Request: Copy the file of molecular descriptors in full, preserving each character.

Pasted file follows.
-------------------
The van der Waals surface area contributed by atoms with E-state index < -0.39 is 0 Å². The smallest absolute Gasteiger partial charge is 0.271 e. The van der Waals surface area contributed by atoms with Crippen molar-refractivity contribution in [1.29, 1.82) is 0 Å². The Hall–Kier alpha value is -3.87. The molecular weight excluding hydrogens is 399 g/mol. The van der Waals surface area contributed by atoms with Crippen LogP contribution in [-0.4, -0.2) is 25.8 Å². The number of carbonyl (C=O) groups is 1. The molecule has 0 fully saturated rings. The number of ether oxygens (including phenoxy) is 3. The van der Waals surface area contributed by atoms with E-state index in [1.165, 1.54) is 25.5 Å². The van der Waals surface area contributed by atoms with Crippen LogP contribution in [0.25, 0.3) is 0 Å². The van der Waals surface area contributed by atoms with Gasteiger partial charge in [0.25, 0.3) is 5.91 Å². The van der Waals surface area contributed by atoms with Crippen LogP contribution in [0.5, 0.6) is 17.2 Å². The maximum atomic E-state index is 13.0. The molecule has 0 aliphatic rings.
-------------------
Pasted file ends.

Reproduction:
The van der Waals surface area contributed by atoms with E-state index < -0.39 is 0 Å². The smallest absolute Gasteiger partial charge is 0.271 e. The van der Waals surface area contributed by atoms with Crippen molar-refractivity contribution in [1.29, 1.82) is 0 Å². The Hall–Kier alpha value is -3.87. The molecular weight excluding hydrogens is 399 g/mol. The van der Waals surface area contributed by atoms with Crippen LogP contribution in [-0.4, -0.2) is 25.8 Å². The number of carbonyl (C=O) groups is 1. The molecule has 0 fully saturated rings. The number of ether oxygens (including phenoxy) is 3. The van der Waals surface area contributed by atoms with E-state index in [1.165, 1.54) is 25.5 Å². The van der Waals surface area contributed by atoms with Crippen LogP contribution in [0.25, 0.3) is 0 Å². The van der Waals surface area contributed by atoms with Gasteiger partial charge in [0.25, 0.3) is 5.91 Å². The van der Waals surface area contributed by atoms with Crippen LogP contribution in [0.5, 0.6) is 17.2 Å². The maximum atomic E-state index is 13.0. The molecule has 0 aliphatic rings.